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ANIMAL EXPERIMENTATION: LESSONS FROM HUMAN EXPERIMENTATION

Arthur Birmingham LaFrance


14 Animal Law 29 (2007)
Publish Date:
2007
Place of Publication: Lewis & Clark Law School
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ANIMAL EXPERIMENTATION: LESSONS FROM HUMAN EXPERIMENTATION

 

ANIMAL EXPERIMENTATION: LESSONS FROM HUMAN EXPERIMENTATION (.pdf file - 99.67 KB)

By Arthur Birmingham LaFrance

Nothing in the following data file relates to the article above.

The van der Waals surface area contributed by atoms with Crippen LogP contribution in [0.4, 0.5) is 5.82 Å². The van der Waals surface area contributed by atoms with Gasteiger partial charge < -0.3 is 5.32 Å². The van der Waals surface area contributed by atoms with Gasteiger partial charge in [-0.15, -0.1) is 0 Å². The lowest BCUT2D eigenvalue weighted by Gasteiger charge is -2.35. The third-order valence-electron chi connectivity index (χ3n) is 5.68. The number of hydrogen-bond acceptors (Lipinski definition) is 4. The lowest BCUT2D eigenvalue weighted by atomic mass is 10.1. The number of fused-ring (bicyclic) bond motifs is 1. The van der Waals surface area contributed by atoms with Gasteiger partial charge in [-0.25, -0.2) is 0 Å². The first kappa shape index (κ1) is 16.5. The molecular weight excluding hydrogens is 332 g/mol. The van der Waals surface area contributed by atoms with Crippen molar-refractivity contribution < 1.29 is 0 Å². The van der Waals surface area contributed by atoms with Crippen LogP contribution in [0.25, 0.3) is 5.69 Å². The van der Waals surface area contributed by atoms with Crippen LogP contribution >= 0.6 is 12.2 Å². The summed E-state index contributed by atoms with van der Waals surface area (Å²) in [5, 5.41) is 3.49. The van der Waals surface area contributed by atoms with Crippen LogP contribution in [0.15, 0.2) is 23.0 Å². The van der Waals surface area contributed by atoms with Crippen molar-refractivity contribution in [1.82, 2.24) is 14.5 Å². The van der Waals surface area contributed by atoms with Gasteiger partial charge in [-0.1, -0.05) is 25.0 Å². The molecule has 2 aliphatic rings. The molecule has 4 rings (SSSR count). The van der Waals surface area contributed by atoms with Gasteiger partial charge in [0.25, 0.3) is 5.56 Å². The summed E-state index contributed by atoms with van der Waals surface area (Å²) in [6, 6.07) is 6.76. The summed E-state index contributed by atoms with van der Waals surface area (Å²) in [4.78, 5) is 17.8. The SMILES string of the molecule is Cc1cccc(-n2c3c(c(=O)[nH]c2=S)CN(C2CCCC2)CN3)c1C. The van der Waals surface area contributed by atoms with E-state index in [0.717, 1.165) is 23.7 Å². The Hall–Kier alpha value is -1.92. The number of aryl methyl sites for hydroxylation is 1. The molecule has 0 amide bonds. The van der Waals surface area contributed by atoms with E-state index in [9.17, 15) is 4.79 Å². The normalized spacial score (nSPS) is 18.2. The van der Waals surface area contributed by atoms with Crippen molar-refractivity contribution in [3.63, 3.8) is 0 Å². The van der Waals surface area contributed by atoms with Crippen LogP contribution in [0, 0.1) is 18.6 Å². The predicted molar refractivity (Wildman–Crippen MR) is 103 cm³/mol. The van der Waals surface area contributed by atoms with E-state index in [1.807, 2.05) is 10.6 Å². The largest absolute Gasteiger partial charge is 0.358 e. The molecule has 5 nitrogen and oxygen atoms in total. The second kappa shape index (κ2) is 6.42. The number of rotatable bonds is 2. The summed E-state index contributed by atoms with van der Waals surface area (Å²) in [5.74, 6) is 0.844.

Conventional wisdom tells us that animal experimentation is a relevant precursor to human experimentation. The failings of human experimentation to protect human subjects, however, raise serious questions as to the safety and appropriateness of experimentation on animals. The federal government and medical community, since World War II, have used the Nuremberg Code and the federal “Common Rule” to determine how to conduct human experimentation ethically. Due to political or economic factors, government entities, hospitals, researchers, and pharmaceutical companies have continued to conduct human experimentation without the informed consent of their subjects. These human experiments have often achieved meaningless—or worse—devastating results. Because safeguards have failed with human experimentation, the federal and local governments, in conjunction with animal advocacy organizations, should take a series of concrete steps to eliminate an experimenter’s ability to cause pain, suffering, and unnecessary death to animals.

 

 

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